In general, insurers need to make certain information public
and report more information to their supervisors. Solvency II
also brings in group supervisors who will be able to
streamline the way insurance groups with diversified
presence across the EU operate.
Challenges For Insurers
Clarity on the regulations: A new framework is bound to come
with its own set of challenges, with new requirements to be
met and news ways of conducting day-to-today business.
While insurance companies are unanimous in their
perception that the new regime will bring in the 'Single
Market' in insurance services in Europe, implementing it
would be a challenge at various levels - especially with the
new directives, guidance notes and consultation papers
issued by the European Commission from time-to-time.
The path ahead is not clear, and most insurers are uncertain
about how they should prepare themselves for the new
regime. The pre-application process for internal models is
now on, but most insurers are unsure if the work done for
this process will hold merit.
Moving beyond compliance: Many insurance companies and
their employees consider Solvency II as a new compliance
mechanism. Solvency II goes well beyond that, and tries to
bring in change in the way business is conducted. It requires
a change in thinking, not just at the management level,
but all the way to operations. Insurers need to understand
that the new regime is not a mere technical requirement,
which can be managed by engaging IT resources or by
deploying new applications. It is about modeling for risk in
day-to-day business, which is a continuous process, and not
a one-off project.
Educating employees: Insurers have begun their efforts by
training their employees about the new norms under Solvency II.
However, adherence to Solvency II requires a different
approach from the employees, who might not be too willing to
adapt to the impending change. Insurers have to prepare for
this change management and figure out ways to get the buy-in
from their employees. Solvency II would require various teams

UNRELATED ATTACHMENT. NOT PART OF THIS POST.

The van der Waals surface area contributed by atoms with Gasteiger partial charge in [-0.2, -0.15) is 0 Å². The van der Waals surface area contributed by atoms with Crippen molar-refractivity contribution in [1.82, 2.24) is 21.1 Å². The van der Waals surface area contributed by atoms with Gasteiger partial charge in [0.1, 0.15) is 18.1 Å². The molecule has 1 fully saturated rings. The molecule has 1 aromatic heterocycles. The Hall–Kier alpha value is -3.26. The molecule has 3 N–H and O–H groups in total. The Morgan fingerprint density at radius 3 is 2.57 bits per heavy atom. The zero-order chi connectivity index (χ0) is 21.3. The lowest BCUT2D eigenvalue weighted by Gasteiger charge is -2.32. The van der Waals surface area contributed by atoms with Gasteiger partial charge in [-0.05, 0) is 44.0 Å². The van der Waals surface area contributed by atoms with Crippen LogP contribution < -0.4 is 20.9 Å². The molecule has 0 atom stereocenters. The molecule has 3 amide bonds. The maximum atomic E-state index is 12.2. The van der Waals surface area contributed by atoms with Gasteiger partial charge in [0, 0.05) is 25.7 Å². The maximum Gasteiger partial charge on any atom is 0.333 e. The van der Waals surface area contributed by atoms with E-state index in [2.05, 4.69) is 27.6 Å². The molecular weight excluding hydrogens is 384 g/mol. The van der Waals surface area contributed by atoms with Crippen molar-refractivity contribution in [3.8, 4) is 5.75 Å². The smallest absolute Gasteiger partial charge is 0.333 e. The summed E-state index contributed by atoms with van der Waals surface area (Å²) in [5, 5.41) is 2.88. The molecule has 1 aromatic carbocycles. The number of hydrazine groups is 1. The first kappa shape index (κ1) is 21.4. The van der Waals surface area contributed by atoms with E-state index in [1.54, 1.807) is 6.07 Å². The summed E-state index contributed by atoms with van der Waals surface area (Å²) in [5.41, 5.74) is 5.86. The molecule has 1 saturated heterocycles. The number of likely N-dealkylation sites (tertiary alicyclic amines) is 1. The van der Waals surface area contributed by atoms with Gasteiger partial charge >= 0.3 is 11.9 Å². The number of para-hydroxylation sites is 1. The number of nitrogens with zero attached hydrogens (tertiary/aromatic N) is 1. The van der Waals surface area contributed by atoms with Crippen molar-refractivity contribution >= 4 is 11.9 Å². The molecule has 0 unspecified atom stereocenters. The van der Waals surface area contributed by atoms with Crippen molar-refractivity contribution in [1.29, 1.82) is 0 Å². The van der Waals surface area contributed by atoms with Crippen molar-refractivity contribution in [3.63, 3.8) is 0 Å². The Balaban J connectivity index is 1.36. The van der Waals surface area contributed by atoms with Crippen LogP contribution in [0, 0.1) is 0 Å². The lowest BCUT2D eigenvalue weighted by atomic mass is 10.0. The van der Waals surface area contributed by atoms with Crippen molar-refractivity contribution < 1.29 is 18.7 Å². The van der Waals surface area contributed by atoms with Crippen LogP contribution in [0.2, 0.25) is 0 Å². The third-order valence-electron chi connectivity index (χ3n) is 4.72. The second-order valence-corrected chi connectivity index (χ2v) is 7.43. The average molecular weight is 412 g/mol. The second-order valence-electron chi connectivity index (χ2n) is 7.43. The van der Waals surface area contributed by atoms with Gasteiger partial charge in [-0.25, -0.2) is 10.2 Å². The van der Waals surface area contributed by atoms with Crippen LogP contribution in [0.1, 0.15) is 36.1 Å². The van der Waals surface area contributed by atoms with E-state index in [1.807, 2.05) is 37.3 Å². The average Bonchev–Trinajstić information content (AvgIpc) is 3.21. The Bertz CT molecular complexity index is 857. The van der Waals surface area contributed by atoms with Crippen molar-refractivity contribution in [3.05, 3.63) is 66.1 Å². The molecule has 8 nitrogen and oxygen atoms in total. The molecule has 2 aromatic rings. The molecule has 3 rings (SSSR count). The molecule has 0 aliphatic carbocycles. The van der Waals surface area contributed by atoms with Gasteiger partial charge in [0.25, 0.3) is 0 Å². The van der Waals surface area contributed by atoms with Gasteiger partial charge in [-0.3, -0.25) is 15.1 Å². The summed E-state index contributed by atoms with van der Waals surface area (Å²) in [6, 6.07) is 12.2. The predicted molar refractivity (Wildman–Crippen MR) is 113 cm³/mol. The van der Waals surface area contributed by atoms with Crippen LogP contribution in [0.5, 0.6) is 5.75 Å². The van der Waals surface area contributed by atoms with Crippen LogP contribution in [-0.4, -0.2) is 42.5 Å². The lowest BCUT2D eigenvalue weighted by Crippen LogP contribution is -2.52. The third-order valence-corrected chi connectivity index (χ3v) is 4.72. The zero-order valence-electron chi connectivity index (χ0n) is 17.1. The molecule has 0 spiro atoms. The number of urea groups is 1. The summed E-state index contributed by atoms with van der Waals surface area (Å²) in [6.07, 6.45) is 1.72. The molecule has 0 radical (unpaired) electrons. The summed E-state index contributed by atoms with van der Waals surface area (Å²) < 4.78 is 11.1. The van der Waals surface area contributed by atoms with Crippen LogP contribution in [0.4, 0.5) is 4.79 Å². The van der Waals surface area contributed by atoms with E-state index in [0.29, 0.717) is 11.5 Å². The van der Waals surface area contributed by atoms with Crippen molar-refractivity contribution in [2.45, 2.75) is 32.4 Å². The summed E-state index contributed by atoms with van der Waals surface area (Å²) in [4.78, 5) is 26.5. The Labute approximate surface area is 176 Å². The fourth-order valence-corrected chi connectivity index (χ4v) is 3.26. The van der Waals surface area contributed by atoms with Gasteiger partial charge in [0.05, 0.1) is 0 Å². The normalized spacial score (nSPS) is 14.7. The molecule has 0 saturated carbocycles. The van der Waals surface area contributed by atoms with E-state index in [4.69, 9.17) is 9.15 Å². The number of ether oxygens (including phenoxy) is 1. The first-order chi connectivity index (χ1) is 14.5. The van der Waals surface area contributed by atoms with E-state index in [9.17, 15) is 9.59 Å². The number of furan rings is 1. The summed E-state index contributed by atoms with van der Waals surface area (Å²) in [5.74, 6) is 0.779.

in the company to work a lot more in tandem, and the
company will have to create a conducive environment to
Documentation: Though the exact documentation changes are
yet to be made clear, the fact that a lot more assessment and
information disclosure would be involved implies that
documentation needs could go up significantly. Internal
assessments imply that all internal data will have to be strictly
monitored and controlled, which would bring in new processes
and the documentation thereof. New systems and IT
applications would come into play as well.
New resources: Resources well-versed in Solvency II
stipulations are now being sought out by insurers. Also, with
risk modeling being involved, the demand for actuaries is on
the rise. The spiraling demand for a specialized talent pool is
leading to inflated pay packets, and insurance companies will
have to factor the increase into their plans for Solvency II
implementation. They could explore outsourcing or offshoring
some of these processes to reign-in costs.
While the charter is to mitigate risk, Solvency II can never be
hailed as a 'zero-failure' regime. There is no cast-iron
guarantee that an insurer will not fail. As its requirements and
directives get clearer over the coming months, insurers have to
deal with the uncertainties and the challenges up ahead.
Rather than viewing the new regime as an obstacle to
conducting business, insurers have to convince their teams to
consider this as a mechanism that will bring in business
flexibility and mitigate risk in a methodical manner.
The 3 Pillars Of Solvency II
Pillar 1 consists of the quantitative requirements (for example,
the amount of capital an insurer should hold).
Pillar 2 sets out requirements for governance and risk
management and effective supervision of insurers.
Pillar 3 focuses on disclosure and transparency requirements.
What's New about Solvency II?
Solvency II rules will replace old requirements and establish
more harmonized requirements across the EU, thus promoting
competitive equality as well as high and more uniform levels
of consumer protection.